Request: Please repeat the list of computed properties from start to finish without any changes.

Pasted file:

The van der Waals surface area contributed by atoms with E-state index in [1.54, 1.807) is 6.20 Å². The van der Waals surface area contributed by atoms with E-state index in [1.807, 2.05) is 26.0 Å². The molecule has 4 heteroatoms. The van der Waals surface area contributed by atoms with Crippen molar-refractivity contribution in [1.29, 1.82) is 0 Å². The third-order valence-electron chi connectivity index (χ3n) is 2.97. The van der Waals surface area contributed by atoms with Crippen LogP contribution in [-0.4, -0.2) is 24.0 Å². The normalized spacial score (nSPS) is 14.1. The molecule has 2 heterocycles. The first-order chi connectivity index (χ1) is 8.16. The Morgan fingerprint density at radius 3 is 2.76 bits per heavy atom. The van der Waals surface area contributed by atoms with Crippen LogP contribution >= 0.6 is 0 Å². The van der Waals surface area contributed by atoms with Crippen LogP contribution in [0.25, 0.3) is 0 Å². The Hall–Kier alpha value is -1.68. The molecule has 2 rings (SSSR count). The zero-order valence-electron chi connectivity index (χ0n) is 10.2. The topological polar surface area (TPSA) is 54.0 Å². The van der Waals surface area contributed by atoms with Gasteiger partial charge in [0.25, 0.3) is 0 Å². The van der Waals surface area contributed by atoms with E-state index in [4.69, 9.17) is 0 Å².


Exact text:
The van der Waals surface area contributed by atoms with E-state index in [1.54, 1.807) is 6.20 Å². The van der Waals surface area contributed by atoms with E-state index in [1.807, 2.05) is 26.0 Å². The molecule has 4 heteroatoms. The van der Waals surface area contributed by atoms with Crippen molar-refractivity contribution in [1.29, 1.82) is 0 Å². The third-order valence-electron chi connectivity index (χ3n) is 2.97. The van der Waals surface area contributed by atoms with Crippen LogP contribution in [-0.4, -0.2) is 24.0 Å². The normalized spacial score (nSPS) is 14.1. The molecule has 2 heterocycles. The first-order chi connectivity index (χ1) is 8.16. The Morgan fingerprint density at radius 3 is 2.76 bits per heavy atom. The van der Waals surface area contributed by atoms with Crippen LogP contribution >= 0.6 is 0 Å². The van der Waals surface area contributed by atoms with Crippen LogP contribution in [0.25, 0.3) is 0 Å². The Hall–Kier alpha value is -1.68. The molecule has 2 rings (SSSR count). The zero-order valence-electron chi connectivity index (χ0n) is 10.2. The topological polar surface area (TPSA) is 54.0 Å². The van der Waals surface area contributed by atoms with Gasteiger partial charge in [0.25, 0.3) is 0 Å². The van der Waals surface area contributed by atoms with E-state index in [4.69, 9.17) is 0 Å².